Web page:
Archive for January, 2013

5 Conversation Habits that Ruin Your Personal Brand

Wednesday, January 30th, 2013

850919-two-businessmen-are-talking-on-a-white-backgroundThere’s one type of communication you engage in more often than any other. It’s conversation. You are in conversation – online or on-ground – more frequently than you get opportunities to deliver presentations, webinars or otherwise engage with people in a more formal or structured setting.

While there are many presentation skills courses (including the one I teach at UCLA Extension), very few people receive guidelines or feedback about how to speak up effectively in a dyad or small group conversation.  That’s why conversations are the biggest threat to your personal brand and reputation.

You have a lot of practice, and no principles

Here’s a secret only professional communicators know. There is no casual conversation in business.

What happens to your reputation or personal brand when you’re “just talking”  creates a lasting, negative perception about you that will be hard to shake. And, yet you probably treat conversation as a spontaneous event, where no one’s really prepared remarks.

Let’s take the conversation you’re likely to engage in during a meeting.  A typical meeting is scheduled to discuss an issue, get a consensus or decision and set in motion some action plans.

These are the five ways you damage your personal brand, by unknowingly behaving badly

1. Scattershot

Definition: Broad but random and haphazard talk. You might be narrating your unprocessed stream-of-consciousness, and inadvertently broadcast your brain’s synapse gone wild.

Example: “Choosing the ideal weather for our association’s event makes me think about global warming, and polar bears, which I haven’t seen since I visited the San Diego Zoo in 2010, when my mother was here for a visit from Chicago, which is where they had that world exposition to introduce ice cream cones. It’s the windy city. Remember that old song ‘Wendy?’ by The Association?”

2. Hijack

Definition: To commandeer, stop and steal from. This is either your well-meaning attempt to prevent the group from going in the wrong direction or your direct attack on the leader’s authority, in order to wrest control of the issue.

Example: “I know we’ve been brought together so we can accept or reject the offer, but let’s brainstorm!”

3. Dog pile – (AKA Me Too!)

Definition: Jumping on top of a group or another person, creating a crushing tower. This is when you rush to say you should get credit for a good answer, even though someone else already made the point.

Example: “Yes, me, too! I agree! That’s what I would have said! Exactly my point!”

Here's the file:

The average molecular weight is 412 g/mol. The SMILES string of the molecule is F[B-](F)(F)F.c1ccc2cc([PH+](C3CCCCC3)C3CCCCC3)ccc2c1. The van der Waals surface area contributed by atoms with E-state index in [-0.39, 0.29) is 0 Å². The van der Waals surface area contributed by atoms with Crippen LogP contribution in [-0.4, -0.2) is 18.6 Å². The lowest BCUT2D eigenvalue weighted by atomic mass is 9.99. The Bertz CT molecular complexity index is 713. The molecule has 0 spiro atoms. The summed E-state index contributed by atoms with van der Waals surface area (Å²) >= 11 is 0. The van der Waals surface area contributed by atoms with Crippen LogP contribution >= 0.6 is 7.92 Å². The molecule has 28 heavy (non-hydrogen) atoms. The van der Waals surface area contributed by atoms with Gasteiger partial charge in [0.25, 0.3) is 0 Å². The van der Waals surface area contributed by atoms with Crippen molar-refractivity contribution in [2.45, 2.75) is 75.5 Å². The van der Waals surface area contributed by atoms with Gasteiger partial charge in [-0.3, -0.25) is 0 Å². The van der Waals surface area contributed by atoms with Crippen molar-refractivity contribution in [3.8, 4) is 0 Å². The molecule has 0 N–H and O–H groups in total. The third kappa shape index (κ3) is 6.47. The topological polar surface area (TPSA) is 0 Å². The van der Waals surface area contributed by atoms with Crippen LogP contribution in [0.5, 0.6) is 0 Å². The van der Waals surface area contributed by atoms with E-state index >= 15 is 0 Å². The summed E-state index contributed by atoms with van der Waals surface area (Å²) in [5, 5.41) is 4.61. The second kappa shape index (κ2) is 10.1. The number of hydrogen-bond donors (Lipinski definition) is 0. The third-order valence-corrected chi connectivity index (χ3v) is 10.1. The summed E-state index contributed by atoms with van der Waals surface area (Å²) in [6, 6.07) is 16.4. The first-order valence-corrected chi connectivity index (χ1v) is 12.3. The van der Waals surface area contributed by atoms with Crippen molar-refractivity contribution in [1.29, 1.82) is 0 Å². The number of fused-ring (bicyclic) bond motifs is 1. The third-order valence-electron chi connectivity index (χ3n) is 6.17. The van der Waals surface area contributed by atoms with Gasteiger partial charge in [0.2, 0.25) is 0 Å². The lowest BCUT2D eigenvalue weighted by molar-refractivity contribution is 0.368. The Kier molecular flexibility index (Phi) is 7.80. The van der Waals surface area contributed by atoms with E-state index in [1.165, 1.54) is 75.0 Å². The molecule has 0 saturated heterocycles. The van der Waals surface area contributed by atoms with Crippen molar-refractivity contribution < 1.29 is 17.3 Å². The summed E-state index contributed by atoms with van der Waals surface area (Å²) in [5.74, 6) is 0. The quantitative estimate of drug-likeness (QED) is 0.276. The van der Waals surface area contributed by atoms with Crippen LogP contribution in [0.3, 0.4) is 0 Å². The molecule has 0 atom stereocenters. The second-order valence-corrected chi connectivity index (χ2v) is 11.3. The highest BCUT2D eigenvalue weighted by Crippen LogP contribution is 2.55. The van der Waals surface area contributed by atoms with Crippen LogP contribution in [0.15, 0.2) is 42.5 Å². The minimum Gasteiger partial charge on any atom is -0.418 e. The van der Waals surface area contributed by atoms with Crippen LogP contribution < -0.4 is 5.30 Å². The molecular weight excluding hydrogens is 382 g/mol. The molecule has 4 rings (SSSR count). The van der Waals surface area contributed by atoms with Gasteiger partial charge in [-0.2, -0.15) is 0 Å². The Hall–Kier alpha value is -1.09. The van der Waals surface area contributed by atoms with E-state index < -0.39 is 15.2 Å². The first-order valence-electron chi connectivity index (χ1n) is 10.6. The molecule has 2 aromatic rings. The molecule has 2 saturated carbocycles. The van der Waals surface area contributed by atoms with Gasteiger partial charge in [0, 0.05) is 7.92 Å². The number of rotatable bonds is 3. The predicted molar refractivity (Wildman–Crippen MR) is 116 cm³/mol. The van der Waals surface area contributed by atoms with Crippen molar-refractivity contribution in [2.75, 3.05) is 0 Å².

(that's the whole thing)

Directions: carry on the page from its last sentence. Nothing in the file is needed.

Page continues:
4. Hoaxing

Definition: An attempt to trick someone into believing your interest is genuine or your intention is good. This is when you try to disguise your disapproval or agenda, by using a transparent leading question.

Example: “Would you really want to tell clients that?” “Do you think they would be offended?”  “Do you think we can afford for you to do that?”

5. Roundabouting

Definition: Taking a circuitous or indirect route. This is when you attempt to conceal your real request or agenda by burying it.  This is when you (misguidedly) put a needle in a haystack.

Example: “I wanted us to come together to discuss the financial investment in marketing. I also wanted to address the facilities management costs in the budget that was submitted. And finally, can I ask you a favor? Could I get Friday off so I can go to my financial planner’s wedding?”

The first step to breaking these habits is recognizing when you’re doing one of them. The next step is stopping, before the words leave your mouth.  But you may want to use a powerful alternative; a conversational structure that will make your point and not just shut you up. There’s a simple solution for each one of these conversational habits. It involves a two-word construction: would-because. If you’d like my instructional worksheet with examples: email me at [email protected] with the subject line: would-because.

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Personal Brands: Stop Goals, Set Requirements

Wednesday, January 23rd, 2013

Depressed BusinessmanYou have already taught yourself how to fail. You set goals and you fail to reach them. You may even be a serial goal-setter. Maybe you set goals every January. Maybe even more often.  The more times you set them, the more chances to fail.

You might be a goal-mover. You take all the goals you have on your calendar for one day, and just move them over to the next day. Maybe you do this daily. Maybe you’ve just learned to let goals expire, lingering on your calendar until enough days pass and you can’t see them anymore.